For example, the law says a DPA can fine an organization up to 20 million euros or 4% of its annual global revenue - whichever is greater. Even so, "the list of criteria to be assessed - in order to weigh the amount of the sanction - is quite detailed," he says. In addition, it can be "difficult to apply consistently within even a single DPA, regarding different cases and scenarios."

Regulators' Challenge: Fines Can Be Appealed

Privacy watchdogs can set any GDPR fine they choose. But sanctioned organizations can also appeal the fines in court, and there have already been some "embarrassing reversals" as a result, specifically in final fines or court cases involving the U.K. Information Commissioner's Office as well as regulators in Germany, says Daragh O Brien, managing director of Castlebridge, an information management consultancy based in Ireland.

In recent months, the ICO wrapped up two long-running investigations by announcing final GDPR fines of 20 million pounds for British Airways and 18.4 million pounds for Marriott, which were respectively 90% and 80% of the amount the ICO had originally proposed. Working with other DPAs, the regulator says it took into account the current economic climate - including the pandemic - when setting the revised fines. But legal experts say the final amounts were also designed to withstand any appeals court challenges.

Cordery's Jonathan Armstrong

In November, meanwhile, a German court slashed by 90% the fine imposed on 1&1 Telecom by the country's federal privacy regulator, over call center data protection shortcomings.

Cordery's Armstrong tells ISMG that one lesson from the 1&1 case is that consensus is building for fines to be calculated in part based on real-world impact, rather than as a more punitive measure. He says that "1&1 tells us that the courts will look at severity, and factor that into the fine if you ask them to look at it objectively."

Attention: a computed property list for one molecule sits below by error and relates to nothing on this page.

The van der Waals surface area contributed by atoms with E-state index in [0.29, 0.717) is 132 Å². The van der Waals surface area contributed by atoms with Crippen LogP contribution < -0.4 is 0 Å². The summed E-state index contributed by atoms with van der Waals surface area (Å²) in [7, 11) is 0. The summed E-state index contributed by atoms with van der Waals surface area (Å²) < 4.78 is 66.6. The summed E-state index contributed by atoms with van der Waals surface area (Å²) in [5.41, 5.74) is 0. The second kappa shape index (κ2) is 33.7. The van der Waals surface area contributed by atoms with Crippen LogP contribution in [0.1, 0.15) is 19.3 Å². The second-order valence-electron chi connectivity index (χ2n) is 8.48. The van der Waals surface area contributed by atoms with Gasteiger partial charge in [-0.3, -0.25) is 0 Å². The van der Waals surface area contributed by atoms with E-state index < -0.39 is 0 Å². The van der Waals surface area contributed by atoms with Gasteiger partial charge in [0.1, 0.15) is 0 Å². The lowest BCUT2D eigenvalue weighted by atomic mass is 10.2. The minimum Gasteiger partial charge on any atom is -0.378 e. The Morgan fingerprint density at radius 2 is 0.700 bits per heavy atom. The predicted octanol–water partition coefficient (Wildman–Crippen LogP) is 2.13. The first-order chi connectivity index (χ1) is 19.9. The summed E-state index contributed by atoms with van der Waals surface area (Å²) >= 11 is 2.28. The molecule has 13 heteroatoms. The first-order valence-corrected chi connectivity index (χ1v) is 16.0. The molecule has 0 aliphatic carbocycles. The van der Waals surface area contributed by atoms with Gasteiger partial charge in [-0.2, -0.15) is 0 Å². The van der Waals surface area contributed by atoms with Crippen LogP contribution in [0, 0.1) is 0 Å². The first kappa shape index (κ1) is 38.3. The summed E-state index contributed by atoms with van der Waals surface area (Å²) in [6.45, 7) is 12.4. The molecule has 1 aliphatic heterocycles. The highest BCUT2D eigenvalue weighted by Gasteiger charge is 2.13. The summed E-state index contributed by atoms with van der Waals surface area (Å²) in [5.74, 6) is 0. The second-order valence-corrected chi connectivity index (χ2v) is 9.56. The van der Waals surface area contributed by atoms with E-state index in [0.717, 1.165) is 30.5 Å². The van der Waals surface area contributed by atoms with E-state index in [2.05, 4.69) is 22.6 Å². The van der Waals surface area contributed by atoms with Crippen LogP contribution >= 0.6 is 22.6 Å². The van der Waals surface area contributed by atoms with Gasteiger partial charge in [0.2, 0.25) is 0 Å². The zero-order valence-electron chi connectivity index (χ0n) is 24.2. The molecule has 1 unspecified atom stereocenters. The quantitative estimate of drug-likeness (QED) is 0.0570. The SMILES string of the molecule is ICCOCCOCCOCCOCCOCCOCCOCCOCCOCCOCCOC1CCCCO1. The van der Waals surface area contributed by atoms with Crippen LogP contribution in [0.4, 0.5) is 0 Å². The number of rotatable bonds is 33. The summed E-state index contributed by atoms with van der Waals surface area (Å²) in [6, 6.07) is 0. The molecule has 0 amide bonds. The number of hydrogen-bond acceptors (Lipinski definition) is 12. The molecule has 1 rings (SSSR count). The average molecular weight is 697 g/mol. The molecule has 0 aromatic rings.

Additional Consensus-Building Efforts

GDPR enforcement remains a work in progress. "The real need for consensus development is around what actually constitutes effective enforcement," Castlebridge's O Brien tells ISMG. "Changing behaviors, encouraging the prevention of breaches and the implementation of good practices is an effective approach."

Castlebridge's Daragh O Brien

Avoiding headline-grabbing fines for fines' sake - might also be a reliable long-term approach for ensuring better GDPR compliance. "Repeated, guaranteed, low fines levied consistently and repeatedly - like parking tickets or speeding fines - have a cumulative effect, without risking the embarrassing reversals we’ve seen from the ICO and the German regulator," O Brien says.

Another innovation, pioneered in Italy, is that any organizations on the receiving end of a GDPR fine, which choose to pay the fine promptly - without contesting it - get a 50% discount. Any organization that chooses to contest the fine in court, however, faces paying the full amount.

Look Beyond Fines

For gauging how GDPR is maturing, Panetta says it's important to not just look at fines, but other important benchmarks too, including the attention being paid now to privacy and data protection by many organizations.

"Thanks to this new regulation, companies and public organizations have started to give serious consideration to personal data protection in their day-to-day activities," he says, not only to avoid fines, but also to realize specific, new types of benefits. "Greater competitiveness, higher transparency vis-à-vis the data subjects - consumers or citizens - and, as a consequence, an increased level of trust from the public" are new possibilities wrought by GDPR, he says.

In addition, privacy has become much more of a board-level discussion, he says, with many organizations now having a data protection officer to improve their organization's privacy and data protection "awareness and effectiveness."

About the Author

Mathew J. Schwartz

Mathew J. Schwartz

Executive Editor, DataBreachToday & Europe, ISMG

Schwartz is an award-winning journalist with two decades of experience in magazines, newspapers and electronic media. He has covered the information security and privacy sector throughout his career. Before joining Information Security Media Group in 2014, where he now serves as the executive editor, DataBreachToday and for European news coverage, Schwartz was the information security beat reporter for InformationWeek and a frequent contributor to DarkReading, among other publications. He lives in Scotland.